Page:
Addressing bullying inside the Hunter arm of NSW Ambulance and stopping violence towards paramedics on the streets are top priorities for the organisation's new northern NSW boss.
As NSW Ambulance Deputy Director of Clinical Operations, Inspector Jordan Emery will oversee about 600 staff across 45 stations from Lake Macquarie to the northwest of the state.
In an interview with the Herald on Wednesday, Inspector Emery said he wanted to review how the organisation ran and addressed "workplace grievances".
In 2016, the Newcastle Herald reported on allegations of bullying and intimidation at the Northern Control Centre at Charlestown.
NSW Parliament in 2017 held a formal inquiry into bullying in emergency service ranks, including NSW Ambulance - with the organisation's chief executive telling the inquiry bullying was happening at a rate that "would not be considered acceptable to us or the broader community".
In 2018, Lake Macquarie paramedic Tony Jenkins took his own life - the Herald reported at the time he was the region's third serving ambulance worker to do so in a decade.
Inspector Emery said on Wednesday he wanted to ensure staff were receiving "the best support" and that they had opportunities to speak with him about issues in the workplace.
"It's no secret there have been significant cultural challenges in Hunter New England - that's been reflected in staff surveys and that's been reflected in people's experience," he said.
"There's been a lot of hurt amongst the team here, we've seen paramedic suicide - Anthony Jenkins' death is one example - we know that there's been concerns raised by staff about bullying and harassment, about not being heard, about not being able to contribute positively to the organisation - that's what I want to disrupt, that's what I want to turn around."
While he has been working with NSW Ambulance for 12 years, Inspector Emery represents young blood in a senior management position at 32-years-old.
He trained as an intensive care paramedic, working on the frontline across metropolitan Sydney before taking a job as Executive Staff Officer to the NSW Ambulance Chief Executive.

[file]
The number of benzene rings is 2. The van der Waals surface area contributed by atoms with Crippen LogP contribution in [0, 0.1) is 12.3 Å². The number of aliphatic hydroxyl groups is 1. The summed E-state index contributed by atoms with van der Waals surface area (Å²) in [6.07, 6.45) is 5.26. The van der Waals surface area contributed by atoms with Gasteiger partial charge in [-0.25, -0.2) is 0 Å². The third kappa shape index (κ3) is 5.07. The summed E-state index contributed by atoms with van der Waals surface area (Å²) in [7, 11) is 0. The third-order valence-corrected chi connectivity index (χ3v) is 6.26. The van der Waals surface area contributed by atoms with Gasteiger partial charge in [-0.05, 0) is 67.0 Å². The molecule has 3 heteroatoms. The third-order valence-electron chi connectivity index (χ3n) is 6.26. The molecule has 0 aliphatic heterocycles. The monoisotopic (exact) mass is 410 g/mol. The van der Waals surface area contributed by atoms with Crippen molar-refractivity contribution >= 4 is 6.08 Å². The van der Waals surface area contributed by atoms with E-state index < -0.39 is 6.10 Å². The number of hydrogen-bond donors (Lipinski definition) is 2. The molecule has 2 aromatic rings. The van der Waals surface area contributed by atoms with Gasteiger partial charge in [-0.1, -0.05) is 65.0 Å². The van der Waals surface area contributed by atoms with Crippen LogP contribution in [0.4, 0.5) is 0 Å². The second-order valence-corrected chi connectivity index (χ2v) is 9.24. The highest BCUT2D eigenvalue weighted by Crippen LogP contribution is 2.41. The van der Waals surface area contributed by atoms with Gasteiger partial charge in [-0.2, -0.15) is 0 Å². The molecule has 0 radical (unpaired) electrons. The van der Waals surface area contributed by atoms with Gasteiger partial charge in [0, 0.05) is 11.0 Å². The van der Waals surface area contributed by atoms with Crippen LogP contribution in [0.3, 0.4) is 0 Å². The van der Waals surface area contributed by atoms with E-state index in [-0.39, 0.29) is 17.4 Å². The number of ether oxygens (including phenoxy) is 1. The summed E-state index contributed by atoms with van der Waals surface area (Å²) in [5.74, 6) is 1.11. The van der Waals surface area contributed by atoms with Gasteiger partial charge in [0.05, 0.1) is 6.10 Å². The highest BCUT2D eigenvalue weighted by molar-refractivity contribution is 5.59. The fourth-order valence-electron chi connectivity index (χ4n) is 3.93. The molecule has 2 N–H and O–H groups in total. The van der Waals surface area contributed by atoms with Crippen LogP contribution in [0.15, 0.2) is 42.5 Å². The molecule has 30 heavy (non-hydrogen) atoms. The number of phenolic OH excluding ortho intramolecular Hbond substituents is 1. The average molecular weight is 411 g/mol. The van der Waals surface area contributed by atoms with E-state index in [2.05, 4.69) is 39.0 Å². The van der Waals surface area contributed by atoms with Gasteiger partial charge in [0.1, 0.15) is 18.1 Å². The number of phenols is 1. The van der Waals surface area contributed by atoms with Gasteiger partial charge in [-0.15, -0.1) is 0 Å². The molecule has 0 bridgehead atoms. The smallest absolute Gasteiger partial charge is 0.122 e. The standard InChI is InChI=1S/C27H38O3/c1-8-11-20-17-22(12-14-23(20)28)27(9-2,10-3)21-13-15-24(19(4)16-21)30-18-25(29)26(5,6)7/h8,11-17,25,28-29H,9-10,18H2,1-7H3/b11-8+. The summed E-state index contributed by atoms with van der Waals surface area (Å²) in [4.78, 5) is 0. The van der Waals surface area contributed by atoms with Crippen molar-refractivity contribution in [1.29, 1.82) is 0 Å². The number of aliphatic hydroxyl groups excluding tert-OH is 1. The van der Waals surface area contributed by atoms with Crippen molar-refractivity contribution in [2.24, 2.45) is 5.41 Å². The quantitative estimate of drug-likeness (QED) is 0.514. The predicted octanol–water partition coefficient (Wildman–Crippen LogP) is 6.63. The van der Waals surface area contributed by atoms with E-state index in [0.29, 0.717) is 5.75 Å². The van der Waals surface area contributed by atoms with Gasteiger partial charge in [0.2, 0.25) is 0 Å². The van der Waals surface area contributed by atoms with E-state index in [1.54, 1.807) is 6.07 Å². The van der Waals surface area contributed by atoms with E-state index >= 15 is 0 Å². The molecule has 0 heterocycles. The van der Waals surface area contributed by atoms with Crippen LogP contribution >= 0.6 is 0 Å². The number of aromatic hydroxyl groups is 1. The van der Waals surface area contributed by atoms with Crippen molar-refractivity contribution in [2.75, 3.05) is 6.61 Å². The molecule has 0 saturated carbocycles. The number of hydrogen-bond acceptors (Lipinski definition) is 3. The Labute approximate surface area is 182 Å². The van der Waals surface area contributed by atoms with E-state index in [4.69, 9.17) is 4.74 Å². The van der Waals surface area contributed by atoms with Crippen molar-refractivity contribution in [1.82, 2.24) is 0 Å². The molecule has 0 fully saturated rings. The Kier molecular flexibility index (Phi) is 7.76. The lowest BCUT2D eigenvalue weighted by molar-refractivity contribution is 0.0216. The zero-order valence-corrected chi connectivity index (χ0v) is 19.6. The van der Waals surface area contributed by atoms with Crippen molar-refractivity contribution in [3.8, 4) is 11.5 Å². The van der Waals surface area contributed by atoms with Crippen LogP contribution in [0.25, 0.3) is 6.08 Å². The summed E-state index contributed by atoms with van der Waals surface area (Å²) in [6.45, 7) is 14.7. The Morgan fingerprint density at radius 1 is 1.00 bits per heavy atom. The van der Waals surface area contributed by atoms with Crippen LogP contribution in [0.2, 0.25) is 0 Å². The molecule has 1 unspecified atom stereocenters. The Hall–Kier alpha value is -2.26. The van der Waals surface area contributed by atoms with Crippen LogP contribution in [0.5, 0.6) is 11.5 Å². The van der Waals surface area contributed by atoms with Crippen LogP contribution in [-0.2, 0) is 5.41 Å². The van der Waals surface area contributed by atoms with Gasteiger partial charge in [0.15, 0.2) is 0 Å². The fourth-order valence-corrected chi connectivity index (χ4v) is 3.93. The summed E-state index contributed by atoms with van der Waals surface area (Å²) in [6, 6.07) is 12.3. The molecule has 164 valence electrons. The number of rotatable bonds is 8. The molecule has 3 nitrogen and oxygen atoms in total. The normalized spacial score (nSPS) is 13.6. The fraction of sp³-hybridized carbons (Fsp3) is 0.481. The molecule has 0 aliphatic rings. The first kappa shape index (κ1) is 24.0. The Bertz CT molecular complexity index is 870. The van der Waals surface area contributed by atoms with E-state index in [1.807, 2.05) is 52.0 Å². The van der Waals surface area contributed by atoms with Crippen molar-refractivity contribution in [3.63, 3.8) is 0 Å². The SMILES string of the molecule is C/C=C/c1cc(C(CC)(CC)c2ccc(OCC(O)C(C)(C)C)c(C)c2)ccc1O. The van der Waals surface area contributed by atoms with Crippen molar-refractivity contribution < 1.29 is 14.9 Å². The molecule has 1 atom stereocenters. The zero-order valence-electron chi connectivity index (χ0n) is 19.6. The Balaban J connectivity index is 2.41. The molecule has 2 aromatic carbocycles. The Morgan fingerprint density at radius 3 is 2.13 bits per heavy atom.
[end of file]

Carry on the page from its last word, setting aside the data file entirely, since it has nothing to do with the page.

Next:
He then moved into operational management roles within the organisation.
Inspector Emery's most recent posting before arriving in Newcastle last month was as zone manager of Western Sydney, where he oversaw 250 paramedics.
He said he saw Hunter New England as "an incredible opportunity to do good" and drive change.
"The Newcastle and New England area as well are known for [having] incredible paramedics - really clinically-focused, great patient advocates," he said.
As the Newcastle Herald has reported over the past 12 months, assaults and violence against frontline emergency service workers such as paramedics and police has been an ongoing problem in the Hunter.
The high rate of assaults on staff from the Hamilton ambulance station meant it was one of three - along with Liverpool and inner Sydney - to be chosen for a year-long body-cam trial from last November to help provide evidence in the prosecution of those who attack frontline workers.
The cameras could be rolled out across the state if the trial is successful.
Figures obtained by the Newcastle Herald show that there have been 23 assaults against paramedics in the Newcastle area so far this year - seven people remain before the courts in relation to alleged incidents. The Herald understands the city is in the top three worst affected locations in NSW.
Inspector Emery said he believed cases of assault against paramedics were being under-reported.
He said Newcastle was a "hot spot" for violence against paramedics.
"I think a lot of paramedics just go about their business and have tragically become a little indifferent or have come to accept that that sort of violence is acceptable, so they don't always report it," he said.
"They just see it as par for the course - that is what we have to put a stop to."
The issue of violence against paramedics was "a huge concern", Inspector Emery said, and the key to reducing it would be to work collaboratively with police and with at-risk groups in the community "where we know violence is a feature".
"I will not have these amazing people going out every day and providing incredible clinical care and being subjected to violence ... whether that's by a patient, whether that's by family members, whether that's by bystanders on the street," he said.
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